shopper approved
    1504.95
    -3.20
    17.22
    -0.06
    857.65
    1.45
    1474.25
    -22.30

    1951 Franklin Half Dollar

    The Franklin Half Dollar is a widely recognized and popular U.S. coin minted from 1948-1963. The 1951 Franklin Half Dollar has been circulated for over half a century now and given the coin’s age, many of those available today are not in perfect condition. These coins remain quite popular, however, among collectors for several reasons. Franklin Half Dollars can, however, still be bought and sold in brilliant, uncirculated condition. Coins in this condition appear to be brand new and may carry significantly higher premiums because of their excellent condition.

    While Franklin Half Dollars are not considered rare, some editions and types may have higher premiums than others.

    Grading the 1951 Franklin Half Dollar

    The coin grading process is subjective and rigorous. The coin’s surfaces, edges, details and authenticity are all thoroughly checked and verified. In the end, however, a coin’s final grade is determined by a team of expert numismatists that have thoroughly inspected the coin from top to bottom. Coins receiving a grade of extremely fine condition may be considerably more valuable than comparable coins graded good or fine. By having your coin graded, you may increase the coin’s value. You can put your own coins through many of the grading steps yourself. By closely examining your coin’s condition, including details and color, you may be able to get a good idea of how your coin might be graded.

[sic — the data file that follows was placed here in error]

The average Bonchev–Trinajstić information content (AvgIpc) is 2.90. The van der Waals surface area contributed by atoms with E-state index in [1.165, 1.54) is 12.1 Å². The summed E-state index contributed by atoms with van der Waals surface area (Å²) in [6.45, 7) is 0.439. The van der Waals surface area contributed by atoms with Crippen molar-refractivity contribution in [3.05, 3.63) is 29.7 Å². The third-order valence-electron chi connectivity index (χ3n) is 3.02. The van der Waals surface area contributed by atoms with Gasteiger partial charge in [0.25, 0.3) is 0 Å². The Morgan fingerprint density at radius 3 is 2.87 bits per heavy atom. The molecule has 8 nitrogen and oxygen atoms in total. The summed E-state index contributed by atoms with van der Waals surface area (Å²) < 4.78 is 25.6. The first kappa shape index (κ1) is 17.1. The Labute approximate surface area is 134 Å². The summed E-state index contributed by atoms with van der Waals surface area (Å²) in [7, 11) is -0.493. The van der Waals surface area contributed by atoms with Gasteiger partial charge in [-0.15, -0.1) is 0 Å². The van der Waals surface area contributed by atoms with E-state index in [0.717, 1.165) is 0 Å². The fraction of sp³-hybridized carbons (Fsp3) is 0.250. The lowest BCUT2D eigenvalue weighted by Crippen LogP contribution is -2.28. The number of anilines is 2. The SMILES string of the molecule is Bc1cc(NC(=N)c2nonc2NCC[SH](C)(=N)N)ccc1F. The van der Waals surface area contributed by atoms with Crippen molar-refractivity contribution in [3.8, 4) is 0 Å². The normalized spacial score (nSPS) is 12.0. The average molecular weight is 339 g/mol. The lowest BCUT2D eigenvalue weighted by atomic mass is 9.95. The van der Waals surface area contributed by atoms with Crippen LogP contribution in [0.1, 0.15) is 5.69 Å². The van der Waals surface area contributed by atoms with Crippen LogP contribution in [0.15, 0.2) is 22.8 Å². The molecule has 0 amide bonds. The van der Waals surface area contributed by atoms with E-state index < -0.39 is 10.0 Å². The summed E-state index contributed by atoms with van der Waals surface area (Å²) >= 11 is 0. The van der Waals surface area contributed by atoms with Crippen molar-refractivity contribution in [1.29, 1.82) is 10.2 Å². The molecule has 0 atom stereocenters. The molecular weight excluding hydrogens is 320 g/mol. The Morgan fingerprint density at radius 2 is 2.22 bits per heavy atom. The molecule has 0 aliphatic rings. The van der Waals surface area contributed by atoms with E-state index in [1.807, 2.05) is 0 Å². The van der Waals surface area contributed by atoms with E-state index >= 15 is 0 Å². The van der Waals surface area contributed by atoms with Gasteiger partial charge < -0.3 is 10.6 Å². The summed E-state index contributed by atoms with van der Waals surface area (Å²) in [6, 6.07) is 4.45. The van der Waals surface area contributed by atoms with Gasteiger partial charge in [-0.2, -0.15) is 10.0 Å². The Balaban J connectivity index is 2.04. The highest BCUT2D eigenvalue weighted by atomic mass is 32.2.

Use the specifications below to determine how your Franklin Half Dollar coin might be graded.

    Uncirculated: A coin that is said to be in uncirculated condition will look as if it was just struck today and has not been handled by human hands. These coins are considered to be in near-perfect condition, and may carry higher premiums than coins with lower grades. All text and imagery are robust and show no wearing or erosion. The coin’s color and finish may also appear to be new. You can use a magnifying glass to examine your own half dollars. Look closely at the coin for any scratches, erosion or color imperfections.

    Extremely Fine: Coins that are in extremely fine condition may exhibit some scratches or damage on their surfaces or edges. Coins in this condition may also have a slightly smoother feel while holding them, and there may be some slight imperfections in the coin’s color. Nevertheless, coins in this condition are still very visually stunning, and appear to the eye to be in almost perfection condition. Due to their excellent overall condition, these coins may be extremely valuable.

    Fine: A coin that is in fine condition will have some obvious and clear signs of age-related damage. The coin’s surfaces and details may be worn down or smooth, and the coin’s color and finish may be dull or slightly discolored.

    Good: A coin in good condition may have very significant damage to the coin’s surfaces and detail. This damage may make it difficult to identify the coin or any text on the obverse or reverse. In addition, the coin’s color may appear different, and the coin may have a smoother surface from erosion. Despite all of these imperfections, coins in good condition can still be extremely valuable if they are rare or of certain types or mint years.

    1951 Franklin Half Dollar Pricing

    Franklin Half Dollars, regardless of mint year, are fairly easy to purchase. A 1951 edition half dollar may trade for about $13 in very fine condition while a coin in extremely fine condition may trade for about $14. Prices may rise from this level according to the coin’s grade and condition.

    1951 Franklin Half Dollar

    DATE GOOD FINE EXTREMELY FINE UNCIRCULATED
    1951 Franklin Half Dollar N/A N/A $14 N/A
    1951 Franklin Half Dollar (D) N/A N/A $14 N/A
    1951 Franklin Half Dollar (S) N/A N/A $14 N/A
    Source: Red Book

    All Market Updates are provided as a third party analysis and do not necessarily reflect the explicit views of JM Bullion Inc. and should not be construed as financial advice.